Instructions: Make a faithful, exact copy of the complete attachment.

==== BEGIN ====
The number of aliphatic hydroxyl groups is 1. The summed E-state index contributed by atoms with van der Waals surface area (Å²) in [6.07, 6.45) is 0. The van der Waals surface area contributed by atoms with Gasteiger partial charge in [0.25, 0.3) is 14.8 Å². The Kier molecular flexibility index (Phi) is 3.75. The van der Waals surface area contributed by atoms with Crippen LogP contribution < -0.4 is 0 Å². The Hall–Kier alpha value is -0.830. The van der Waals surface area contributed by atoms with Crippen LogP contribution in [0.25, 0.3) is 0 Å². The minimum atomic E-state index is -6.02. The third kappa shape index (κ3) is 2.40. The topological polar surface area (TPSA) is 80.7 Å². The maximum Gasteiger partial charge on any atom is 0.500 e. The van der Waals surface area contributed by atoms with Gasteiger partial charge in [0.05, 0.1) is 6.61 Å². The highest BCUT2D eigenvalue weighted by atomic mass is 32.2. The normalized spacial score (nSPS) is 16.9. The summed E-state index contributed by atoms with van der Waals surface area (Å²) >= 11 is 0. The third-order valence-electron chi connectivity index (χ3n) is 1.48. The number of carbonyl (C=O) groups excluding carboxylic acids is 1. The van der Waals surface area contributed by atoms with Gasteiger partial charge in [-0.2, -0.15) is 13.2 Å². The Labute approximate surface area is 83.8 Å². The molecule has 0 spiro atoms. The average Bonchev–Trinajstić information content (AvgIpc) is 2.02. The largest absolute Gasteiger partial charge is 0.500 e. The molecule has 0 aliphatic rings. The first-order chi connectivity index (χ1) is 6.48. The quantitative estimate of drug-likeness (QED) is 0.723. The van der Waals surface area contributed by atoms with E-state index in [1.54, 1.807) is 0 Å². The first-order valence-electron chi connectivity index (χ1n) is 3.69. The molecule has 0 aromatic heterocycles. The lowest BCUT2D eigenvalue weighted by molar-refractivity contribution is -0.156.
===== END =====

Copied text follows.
The number of aliphatic hydroxyl groups is 1. The summed E-state index contributed by atoms with van der Waals surface area (Å²) in [6.07, 6.45) is 0. The van der Waals surface area contributed by atoms with Gasteiger partial charge in [0.25, 0.3) is 14.8 Å². The Kier molecular flexibility index (Phi) is 3.75. The van der Waals surface area contributed by atoms with Crippen LogP contribution < -0.4 is 0 Å². The Hall–Kier alpha value is -0.830. The van der Waals surface area contributed by atoms with Crippen LogP contribution in [0.25, 0.3) is 0 Å². The minimum atomic E-state index is -6.02. The third kappa shape index (κ3) is 2.40. The topological polar surface area (TPSA) is 80.7 Å². The maximum Gasteiger partial charge on any atom is 0.500 e. The van der Waals surface area contributed by atoms with Gasteiger partial charge in [0.05, 0.1) is 6.61 Å². The highest BCUT2D eigenvalue weighted by atomic mass is 32.2. The normalized spacial score (nSPS) is 16.9. The summed E-state index contributed by atoms with van der Waals surface area (Å²) >= 11 is 0. The third-order valence-electron chi connectivity index (χ3n) is 1.48. The number of carbonyl (C=O) groups excluding carboxylic acids is 1. The van der Waals surface area contributed by atoms with Gasteiger partial charge in [-0.2, -0.15) is 13.2 Å². The Labute approximate surface area is 83.8 Å². The molecule has 0 spiro atoms. The average Bonchev–Trinajstić information content (AvgIpc) is 2.02. The largest absolute Gasteiger partial charge is 0.500 e. The molecule has 0 aliphatic rings. The first-order chi connectivity index (χ1) is 6.48. The quantitative estimate of drug-likeness (QED) is 0.723. The van der Waals surface area contributed by atoms with E-state index in [1.54, 1.807) is 0 Å². The first-order valence-electron chi connectivity index (χ1n) is 3.69. The molecule has 0 aromatic heterocycles. The lowest BCUT2D eigenvalue weighted by molar-refractivity contribution is -0.156.